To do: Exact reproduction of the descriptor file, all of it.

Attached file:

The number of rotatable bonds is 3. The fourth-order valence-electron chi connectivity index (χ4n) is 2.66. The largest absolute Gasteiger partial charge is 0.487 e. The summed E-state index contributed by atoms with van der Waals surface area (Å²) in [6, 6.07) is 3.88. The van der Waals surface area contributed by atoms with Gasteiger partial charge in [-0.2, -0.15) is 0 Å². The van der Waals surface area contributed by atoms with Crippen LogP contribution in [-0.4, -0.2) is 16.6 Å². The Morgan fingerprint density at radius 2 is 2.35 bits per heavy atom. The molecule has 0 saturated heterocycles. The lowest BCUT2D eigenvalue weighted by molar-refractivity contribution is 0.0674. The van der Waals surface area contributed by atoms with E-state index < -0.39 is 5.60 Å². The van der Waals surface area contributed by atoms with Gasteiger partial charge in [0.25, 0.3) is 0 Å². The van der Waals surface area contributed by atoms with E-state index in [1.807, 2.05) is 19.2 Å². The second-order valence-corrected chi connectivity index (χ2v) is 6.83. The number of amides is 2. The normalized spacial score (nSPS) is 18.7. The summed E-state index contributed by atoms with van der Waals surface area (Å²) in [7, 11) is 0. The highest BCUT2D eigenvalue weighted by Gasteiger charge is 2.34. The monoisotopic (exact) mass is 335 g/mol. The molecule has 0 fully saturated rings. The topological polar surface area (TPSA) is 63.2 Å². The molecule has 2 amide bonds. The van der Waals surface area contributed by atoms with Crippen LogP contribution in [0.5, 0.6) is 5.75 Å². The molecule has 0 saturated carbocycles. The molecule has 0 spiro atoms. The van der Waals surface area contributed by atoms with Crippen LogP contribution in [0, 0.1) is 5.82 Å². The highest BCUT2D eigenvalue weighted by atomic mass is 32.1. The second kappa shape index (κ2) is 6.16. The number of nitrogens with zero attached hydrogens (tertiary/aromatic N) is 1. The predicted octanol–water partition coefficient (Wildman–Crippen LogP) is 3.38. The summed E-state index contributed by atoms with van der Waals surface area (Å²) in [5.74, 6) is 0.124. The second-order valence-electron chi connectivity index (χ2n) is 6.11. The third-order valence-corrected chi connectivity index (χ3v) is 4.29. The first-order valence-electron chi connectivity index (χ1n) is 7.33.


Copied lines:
The number of rotatable bonds is 3. The fourth-order valence-electron chi connectivity index (χ4n) is 2.66. The largest absolute Gasteiger partial charge is 0.487 e. The summed E-state index contributed by atoms with van der Waals surface area (Å²) in [6, 6.07) is 3.88. The van der Waals surface area contributed by atoms with Gasteiger partial charge in [-0.2, -0.15) is 0 Å². The van der Waals surface area contributed by atoms with Crippen LogP contribution in [-0.4, -0.2) is 16.6 Å². The Morgan fingerprint density at radius 2 is 2.35 bits per heavy atom. The molecule has 0 saturated heterocycles. The lowest BCUT2D eigenvalue weighted by molar-refractivity contribution is 0.0674. The van der Waals surface area contributed by atoms with E-state index < -0.39 is 5.60 Å². The van der Waals surface area contributed by atoms with Gasteiger partial charge in [0.25, 0.3) is 0 Å². The van der Waals surface area contributed by atoms with E-state index in [1.807, 2.05) is 19.2 Å². The second-order valence-corrected chi connectivity index (χ2v) is 6.83. The number of amides is 2. The normalized spacial score (nSPS) is 18.7. The summed E-state index contributed by atoms with van der Waals surface area (Å²) in [7, 11) is 0. The highest BCUT2D eigenvalue weighted by Gasteiger charge is 2.34. The monoisotopic (exact) mass is 335 g/mol. The molecule has 0 fully saturated rings. The topological polar surface area (TPSA) is 63.2 Å². The molecule has 2 amide bonds. The van der Waals surface area contributed by atoms with Crippen LogP contribution in [0.5, 0.6) is 5.75 Å². The molecule has 0 saturated carbocycles. The molecule has 0 spiro atoms. The van der Waals surface area contributed by atoms with Crippen LogP contribution in [0, 0.1) is 5.82 Å². The highest BCUT2D eigenvalue weighted by atomic mass is 32.1. The second kappa shape index (κ2) is 6.16. The number of nitrogens with zero attached hydrogens (tertiary/aromatic N) is 1. The predicted octanol–water partition coefficient (Wildman–Crippen LogP) is 3.38. The summed E-state index contributed by atoms with van der Waals surface area (Å²) in [5.74, 6) is 0.124. The second-order valence-electron chi connectivity index (χ2n) is 6.11. The third-order valence-corrected chi connectivity index (χ3v) is 4.29. The first-order valence-electron chi connectivity index (χ1n) is 7.33.